Cite This Page:

Instituto Gulbenkian de Ciencia. "Bacterial resistance to antibiotics: The more they resist, the more they divide." ScienceDaily. ScienceDaily, 31 July 2011. <www.sciencedaily.com/releases/2011/07/110728220431.htm>.
Instituto Gulbenkian de Ciencia. (2011, July 31). Bacterial resistance to antibiotics: The more they resist, the more they divide. ScienceDaily. Retrieved July 24, 2014 from www.sciencedaily.com/releases/2011/07/110728220431.htm
Instituto Gulbenkian de Ciencia. "Bacterial resistance to antibiotics: The more they resist, the more they divide." ScienceDaily. www.sciencedaily.com/releases/2011/07/110728220431.htm (accessed July 24, 2014).

Share This




More Plants & Animals News

Thursday, July 24, 2014

Featured Research

from universities, journals, and other organizations


Featured Videos

from AP, Reuters, AFP, and other news services

Stone Fruit Listeria Scare Causes Sweeping Recall

Stone Fruit Listeria Scare Causes Sweeping Recall

Newsy (July 22, 2014) — The Wawona Packing Company has issued a voluntary recall on the stone fruit it distributes due to a possible Listeria outbreak. Video provided by Newsy
Powered by NewsLook.com
Michigan Plant's Goal: Flower and Die

Michigan Plant's Goal: Flower and Die

AP (July 22, 2014) — An 80-year-old agave plant, which is blooming for the first and only time at a University of Michigan conservatory, will die when it's done (July 22) Video provided by AP
Powered by NewsLook.com
Huge Schizophrenia Study Finds Dozens Of New Genetic Causes

Huge Schizophrenia Study Finds Dozens Of New Genetic Causes

Newsy (July 22, 2014) — The 83 new genetic markers could open dozens of new avenues for schizophrenia treatment research. Video provided by Newsy
Powered by NewsLook.com
CDC Head Concerned About a Post-Antibiotic Era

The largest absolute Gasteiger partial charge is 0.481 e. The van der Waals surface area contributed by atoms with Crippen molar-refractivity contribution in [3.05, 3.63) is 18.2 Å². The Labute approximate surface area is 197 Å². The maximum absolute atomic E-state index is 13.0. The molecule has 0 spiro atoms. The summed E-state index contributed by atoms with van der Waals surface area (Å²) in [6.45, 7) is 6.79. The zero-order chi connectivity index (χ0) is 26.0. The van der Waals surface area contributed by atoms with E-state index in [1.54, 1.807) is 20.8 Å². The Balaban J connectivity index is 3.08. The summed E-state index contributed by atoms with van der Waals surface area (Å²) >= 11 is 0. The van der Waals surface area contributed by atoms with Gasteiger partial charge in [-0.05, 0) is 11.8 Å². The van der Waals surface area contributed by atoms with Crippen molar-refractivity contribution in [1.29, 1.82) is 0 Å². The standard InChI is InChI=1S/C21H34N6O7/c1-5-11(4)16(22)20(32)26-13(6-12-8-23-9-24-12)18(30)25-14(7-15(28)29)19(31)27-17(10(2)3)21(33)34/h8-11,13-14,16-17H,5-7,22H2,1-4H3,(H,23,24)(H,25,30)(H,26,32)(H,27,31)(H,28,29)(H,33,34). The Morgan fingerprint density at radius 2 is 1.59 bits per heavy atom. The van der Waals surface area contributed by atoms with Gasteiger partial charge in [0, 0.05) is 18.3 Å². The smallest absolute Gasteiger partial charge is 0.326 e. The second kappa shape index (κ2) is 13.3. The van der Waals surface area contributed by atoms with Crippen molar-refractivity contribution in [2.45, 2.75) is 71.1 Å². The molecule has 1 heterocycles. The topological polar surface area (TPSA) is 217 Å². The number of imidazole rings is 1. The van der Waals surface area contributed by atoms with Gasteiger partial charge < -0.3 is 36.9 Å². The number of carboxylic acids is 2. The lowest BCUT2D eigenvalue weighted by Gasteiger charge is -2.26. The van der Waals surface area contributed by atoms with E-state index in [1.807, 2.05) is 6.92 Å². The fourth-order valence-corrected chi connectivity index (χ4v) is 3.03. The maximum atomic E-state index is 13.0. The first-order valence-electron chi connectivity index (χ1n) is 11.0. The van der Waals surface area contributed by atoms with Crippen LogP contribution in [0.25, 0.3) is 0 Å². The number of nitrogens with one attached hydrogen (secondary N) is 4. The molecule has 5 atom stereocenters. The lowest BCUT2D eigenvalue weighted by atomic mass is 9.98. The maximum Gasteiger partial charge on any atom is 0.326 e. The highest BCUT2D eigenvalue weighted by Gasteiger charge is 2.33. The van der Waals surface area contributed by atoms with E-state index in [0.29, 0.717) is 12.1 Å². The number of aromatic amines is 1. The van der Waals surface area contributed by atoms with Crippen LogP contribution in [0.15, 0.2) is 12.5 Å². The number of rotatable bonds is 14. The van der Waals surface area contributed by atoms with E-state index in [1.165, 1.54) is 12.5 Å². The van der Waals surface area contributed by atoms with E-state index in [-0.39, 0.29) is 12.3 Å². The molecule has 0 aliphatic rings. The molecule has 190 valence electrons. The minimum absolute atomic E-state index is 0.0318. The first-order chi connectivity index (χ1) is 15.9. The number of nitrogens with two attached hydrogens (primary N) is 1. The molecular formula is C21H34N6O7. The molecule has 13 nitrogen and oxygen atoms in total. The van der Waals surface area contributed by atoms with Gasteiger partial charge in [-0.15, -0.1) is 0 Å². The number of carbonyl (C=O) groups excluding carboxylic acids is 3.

CDC Head Concerned About a Post-Antibiotic Era

AP (July 22, 2014) — Sounding alarms about the growing threat of antibiotic resistance, CDC Director Tom Frieden warned Tuesday if the global community does not confront the problem soon, the world will be living in a devastating post-antibiotic era. (July 22) Video provided by AP
Powered by NewsLook.com

Search ScienceDaily

Number of stories in archives: 140,361

Find with keyword(s):
 
Enter a keyword or phrase to search ScienceDaily for related topics and research stories.

Save/Print:
Share:  

Breaking News:
from the past week

In Other News

... from NewsDaily.com

Science News

Health News

Environment News

Technology News



Save/Print:
Share:  

Free Subscriptions


Get the latest science news with ScienceDaily's free email newsletters, updated daily and weekly. Or view hourly updated newsfeeds in your RSS reader:

Get Social & Mobile


Keep up to date with the latest news from ScienceDaily via social networks and mobile apps:

Have Feedback?


Tell us what you think of ScienceDaily -- we welcome both positive and negative comments. Have any problems using the site? Questions?
Mobile iPhone Android Web
Follow Facebook Twitter Google+
Subscribe RSS Feeds Email Newsletters
Latest Headlines Health & Medicine Mind & Brain Space & Time Matter & Energy Computers & Math Plants & Animals Earth & Climate Fossils & Ruins